“I can bring her back… for a price.”

The bar was the kind of place he’d have walked straight past, don’t turn your head, don’t look at the drunks lying in the gutter outside fumbling for change that would be turned into beer that would be turned into piss. This side of the town, the lawkeepers stopped trying. Let them fight. Let them bleed away and maybe then the lawkeepers would come in from the sides.

The bar had been built with a view over the new sorghum fields the colonists had first planted when they landed on this little rock. Now it looked out over a brothel. Dirt gave way to filth. Dionise could feel the eyes watching him from the alleys where the glowlamps didn’t quite reach.

The door to the bar cracked open, one more drunkard spilling out into the night amidst a sliver of light and Di jumped, following the door before it could shut out his thoughts of just walking on.

“You got money?” the bartender called the moment Di stepped over the threshold. Di just nodded dumbly.

The place smelt of mildew and pine, the byproducts of whatever particular flavour of whiskey they were distilling in this place, and it had leached into every surface. Di asked for a beer and rubbed at the rim before taking a swig.

“I’m looking for Rota,” he tried to say quietly, leaning across the bar but only succeeding in feeling the bare flesh of his arms stick to the wood.

“Rota don’t like to be disturbed. Least of all by a spaceboy like you.”

“I can pay.”

“An oct.”

Eight chits was over a weeks worth of rations and a large portion of Di’s remaining cash. He pulled out his card, spun through the digits and flipped the barman his fee. The barman just looked at his display. Transferred.

“That’s your man,” he finally said, jerking a thumb towards the back corner. Di went to move but the barman grabbed his wrist, slick with sweat. “Word of advice spaceboy, don’t pay what you can’t afford.”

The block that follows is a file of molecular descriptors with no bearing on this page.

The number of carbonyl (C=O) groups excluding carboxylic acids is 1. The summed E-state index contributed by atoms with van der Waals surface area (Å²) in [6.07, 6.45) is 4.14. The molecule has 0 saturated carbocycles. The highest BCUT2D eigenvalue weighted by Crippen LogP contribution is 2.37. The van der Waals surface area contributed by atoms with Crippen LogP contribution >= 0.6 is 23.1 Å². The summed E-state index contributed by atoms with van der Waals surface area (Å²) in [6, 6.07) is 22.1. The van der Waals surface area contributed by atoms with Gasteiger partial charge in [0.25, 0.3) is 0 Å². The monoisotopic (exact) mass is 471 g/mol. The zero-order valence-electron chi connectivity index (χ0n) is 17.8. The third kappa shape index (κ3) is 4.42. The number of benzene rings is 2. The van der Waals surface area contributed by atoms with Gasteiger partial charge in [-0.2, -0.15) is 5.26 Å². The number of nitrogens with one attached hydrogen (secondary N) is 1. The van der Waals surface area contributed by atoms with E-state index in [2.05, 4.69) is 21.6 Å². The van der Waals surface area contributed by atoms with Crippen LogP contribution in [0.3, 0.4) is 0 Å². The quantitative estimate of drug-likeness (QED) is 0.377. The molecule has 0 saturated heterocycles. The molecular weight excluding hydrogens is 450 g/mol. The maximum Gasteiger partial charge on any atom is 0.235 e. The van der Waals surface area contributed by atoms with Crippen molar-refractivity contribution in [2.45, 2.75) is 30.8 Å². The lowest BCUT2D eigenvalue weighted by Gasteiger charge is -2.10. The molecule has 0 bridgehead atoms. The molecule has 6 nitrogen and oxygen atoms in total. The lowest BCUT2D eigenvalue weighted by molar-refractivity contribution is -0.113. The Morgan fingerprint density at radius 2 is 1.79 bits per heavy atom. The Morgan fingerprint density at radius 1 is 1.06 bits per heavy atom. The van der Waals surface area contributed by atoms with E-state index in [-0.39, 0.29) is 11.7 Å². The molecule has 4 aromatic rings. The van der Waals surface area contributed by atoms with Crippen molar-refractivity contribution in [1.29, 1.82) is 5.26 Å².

The glowlamp above the last table was dying, the lights inside moving lethargically. It looked like malnutrition and for one moment Di considered asking the barman for some ammonia and a funnel.

“Sit,” the voice said, breaking Di out of his thoughts.

“I can fix your lamp.”

“What makes you think it’s broken?”

“It’s dying.”

“Sometimes a thing dying doesn’t mean it’s broken.”

The man lit up a cigarette. The old kind, leaves wrapped in paper, and took a long drag, the small tip glowing briefly in the gloom. He tapped the ash, collecting a little pile in the centre of the table.

“Start at the beginning,” the man said.

“My daughter, Kay. She joined the Navy, pay for school and all that, I don’t make much since her mother…” Di skipped the backstory. “She finished basic, top of her class my girl, and got put on a cutter. The Melville. Three year out-and-back round the Cambridge worlds. Sent me packets every month.”

Di stopped, took a breath of the smoke-filled air and found his lungs clutching. This world was trying to kill him, but nothing hurt as much as thinking about his baby girl. The man didn’t move. The ash collected on his cigarette, growing towards his fingers like a cancer.

“The xo sent the notification. Single-way vid. ‘Your daughter was killed in a tragic accident during a routine training exercise.’ Nothing. Not even his condolences.”

“Sounds like exactly what it is.”

Di took a swig from his drink, letting the courage bubble forth before putting a stripscreen on the table and hitting play. The video was grainy, the image compressed into two dimensions to show a dirt-streaked face with the same features as her father.

“Dad, I hope you get this. I can’t tell you where I am. They’re looking for me. The whole damn fleet. I need you to do something Dad. I need you to find…”

The video cut out in a garble of static. A constellation of stars flashed across the screen before the screen faded to nothingness, the chipped wooden table showing through.

“I got that three weeks after she died. Timestamp said it was sent that day. I had a friend run the stars through some stellar maps. She sent this from Pyre.”

“Bullshit,” the man said, replaying the video, only this time muting the sound. He watched the girl speak, the fear in her eyes. She turned her head to look off screen, some nasty plasma scarring stretching across her neck. And there they were again. The stars. Pyre’s sky.

“You’ve been there,” Di said, tapping a finger against the back of the screen. “You fought on Pyre.”

“It’s a barren world. If your daughter is there, she’s already dead.”

“Not Kay. Not my girl. She’s too smart for that.”

The man stopped at a timecode, looking in her eyes. Fear. Tiredness. But anger, righteousness burning brightly behind it all. She’d found something. Something worth dying for.

“I can bring her back,” he said. He stubbed the cigarette out into the table, the last ambers flaring and dying. “For a price.”


“Good. You’ll need that desperation,” he said.

Prompt originally posted by columbus8myhw on reddit and received 2 upvotes.

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